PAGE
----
The pooled prevalence of S. aureus resistance to Beta-lactams class of antibiotics was extremely high especially for penicillins. S. aureus showed highest resistance to penicillin G (82%) and 69% resistance to cefuroxime (cephalosporin). The pooled estimate of S. aureus resistance to penicillin G is comparable with the reported estimation of worldwide resistance of 90–95% . This is not surprising due to the fact that penicillin G is the first antibiotic to be discovered. Bacteria are able to develop resistance to antibiotics due to selective pressure from antibiotics. Selective pressure from penicillin led to the production of beta-lactamase to conuter the effect of beta-lactam antibiotics. Consequently, semi-synthetic beta-lactam antibiotics such as ampicillin, Amoxicillin/clavulanic acid and amoxicillin with different side chains were developed to counter such bacteria strains. However, S. aureus resistance to amoxicillin and ampicillin is relatively high from our results. Lower rate of resistance was observed among beta-lactamase-resistant antibiotics (methicillin, ceftriaxone, cefoxitine). Also, lower rate of resistance to clindamycin might be attributed to infrequent use of the antibiotic. Amoxicillin-clavulanic acid was developed as a combination of an antibiotic (amoxicillin) and non-antibiotic (clavulanic acid). Clavulanic acid inhibit beta-lactamase enzyme which prolong the antibacterial activity of amoxicillin component; however, results from the meta-analysis showed high resistance of S. aureus to amoxicillin/clavulanic acid.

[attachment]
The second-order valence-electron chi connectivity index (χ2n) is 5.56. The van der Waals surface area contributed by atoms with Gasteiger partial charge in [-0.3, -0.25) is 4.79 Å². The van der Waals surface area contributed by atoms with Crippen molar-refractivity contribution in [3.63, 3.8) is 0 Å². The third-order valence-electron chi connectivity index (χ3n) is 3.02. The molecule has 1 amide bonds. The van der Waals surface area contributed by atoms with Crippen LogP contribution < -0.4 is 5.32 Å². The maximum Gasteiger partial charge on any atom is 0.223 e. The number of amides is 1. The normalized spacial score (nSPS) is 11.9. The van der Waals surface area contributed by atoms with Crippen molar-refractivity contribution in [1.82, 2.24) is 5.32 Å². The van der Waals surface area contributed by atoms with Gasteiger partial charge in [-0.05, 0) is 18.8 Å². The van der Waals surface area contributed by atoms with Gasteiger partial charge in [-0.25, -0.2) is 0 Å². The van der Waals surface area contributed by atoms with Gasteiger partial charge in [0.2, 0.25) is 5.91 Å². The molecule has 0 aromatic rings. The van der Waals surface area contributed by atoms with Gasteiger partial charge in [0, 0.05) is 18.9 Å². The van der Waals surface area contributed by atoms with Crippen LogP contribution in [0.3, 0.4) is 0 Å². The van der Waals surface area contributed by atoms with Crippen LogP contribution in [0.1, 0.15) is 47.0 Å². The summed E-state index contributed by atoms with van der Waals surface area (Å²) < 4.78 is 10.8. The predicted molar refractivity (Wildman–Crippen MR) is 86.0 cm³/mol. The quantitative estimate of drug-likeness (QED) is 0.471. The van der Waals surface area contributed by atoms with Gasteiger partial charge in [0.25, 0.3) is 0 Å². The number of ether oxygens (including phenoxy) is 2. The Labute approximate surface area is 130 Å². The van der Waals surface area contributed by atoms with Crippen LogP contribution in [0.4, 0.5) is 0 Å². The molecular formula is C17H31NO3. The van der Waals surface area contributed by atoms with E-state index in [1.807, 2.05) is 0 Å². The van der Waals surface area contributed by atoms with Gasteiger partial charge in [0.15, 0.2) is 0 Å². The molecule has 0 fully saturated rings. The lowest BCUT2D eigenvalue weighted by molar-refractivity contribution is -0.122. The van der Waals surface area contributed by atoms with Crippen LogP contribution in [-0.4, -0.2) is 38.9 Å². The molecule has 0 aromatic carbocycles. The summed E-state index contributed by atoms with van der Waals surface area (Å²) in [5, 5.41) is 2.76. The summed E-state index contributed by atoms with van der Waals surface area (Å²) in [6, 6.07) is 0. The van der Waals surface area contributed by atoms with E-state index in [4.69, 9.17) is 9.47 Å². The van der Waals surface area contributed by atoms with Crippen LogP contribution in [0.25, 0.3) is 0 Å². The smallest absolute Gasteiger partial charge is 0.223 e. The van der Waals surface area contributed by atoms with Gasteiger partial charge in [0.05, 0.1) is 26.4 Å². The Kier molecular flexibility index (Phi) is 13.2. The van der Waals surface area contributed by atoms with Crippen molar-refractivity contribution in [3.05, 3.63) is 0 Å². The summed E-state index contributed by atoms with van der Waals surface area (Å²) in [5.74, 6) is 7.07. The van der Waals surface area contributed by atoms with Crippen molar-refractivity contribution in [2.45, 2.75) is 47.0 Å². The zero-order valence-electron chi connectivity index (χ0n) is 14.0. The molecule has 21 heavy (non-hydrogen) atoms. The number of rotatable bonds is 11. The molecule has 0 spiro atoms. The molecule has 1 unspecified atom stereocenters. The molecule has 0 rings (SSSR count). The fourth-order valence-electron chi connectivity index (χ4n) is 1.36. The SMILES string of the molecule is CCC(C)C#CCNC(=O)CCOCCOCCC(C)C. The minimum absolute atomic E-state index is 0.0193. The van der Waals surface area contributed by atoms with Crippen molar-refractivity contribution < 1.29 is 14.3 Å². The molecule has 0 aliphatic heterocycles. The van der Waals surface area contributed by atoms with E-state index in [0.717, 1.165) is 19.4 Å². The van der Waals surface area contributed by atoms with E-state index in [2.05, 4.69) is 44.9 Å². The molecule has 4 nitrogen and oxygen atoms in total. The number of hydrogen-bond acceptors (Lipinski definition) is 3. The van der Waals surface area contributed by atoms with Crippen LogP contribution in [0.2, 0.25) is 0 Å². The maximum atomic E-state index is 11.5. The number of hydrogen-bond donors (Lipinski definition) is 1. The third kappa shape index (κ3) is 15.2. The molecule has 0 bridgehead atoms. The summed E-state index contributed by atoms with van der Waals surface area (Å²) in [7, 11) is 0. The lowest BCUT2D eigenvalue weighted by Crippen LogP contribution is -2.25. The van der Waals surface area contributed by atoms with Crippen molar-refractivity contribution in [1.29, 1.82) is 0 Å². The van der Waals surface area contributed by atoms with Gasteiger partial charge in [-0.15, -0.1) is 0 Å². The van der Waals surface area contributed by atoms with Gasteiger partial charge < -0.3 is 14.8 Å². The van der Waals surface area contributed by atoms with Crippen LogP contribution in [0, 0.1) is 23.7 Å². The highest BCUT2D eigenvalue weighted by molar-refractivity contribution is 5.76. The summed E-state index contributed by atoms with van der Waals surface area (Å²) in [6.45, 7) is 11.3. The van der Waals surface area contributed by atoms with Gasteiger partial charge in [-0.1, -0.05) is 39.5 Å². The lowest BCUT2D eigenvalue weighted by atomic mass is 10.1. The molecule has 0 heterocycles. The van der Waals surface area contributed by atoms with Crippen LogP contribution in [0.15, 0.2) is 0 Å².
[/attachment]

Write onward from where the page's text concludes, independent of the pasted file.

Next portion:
Another semi-synthetic penicillin resistant antibiotic called methicillin was developed which is resistant to hydrolysis of beta-lactamase was developed. The term Methicillin Resistant Staphylococcus aurues (MRSA) is synonymous with multi-drug resistance (MDR) because MRSA are invariably resistant to different antibiotics. Acquisition of mec A gene that encodes penicillin binding protein confers resistance to S. aureu . The pooled prevalence of S. aureus to methicillin (46% [95% CI 37%, 56%]) in Nigeria is similar to 2014 global surveillance reports of the world health organization (WHO)  2014. Which depicted MRSA prevalence ranged 33–95% in Africa. Similarly, the pooled estimate of 46% in our study is also in agreement with the pooled prevalence estimate of MRSA in continents such as North America, Asia, and Europe which ranges from 23.1 to 47.4% . The high pooled prevalence in our study might be due to certain factors and variables such as the inclusion of nosocomial and community acquired infections in the original studies analyzed. Generally, nosocomial infection causing pathogens are believed to possess higher resistance rate due to prolonged and higher exposure to different antimicrobial agents and exchange of genetic materials. Thus, there is greater transmission of resistant genes through various means within the hospital settings . The implication of infections cause by MRSA is difficulty in treatment which often requires alternative antimicrobial agents which are most times very expensive.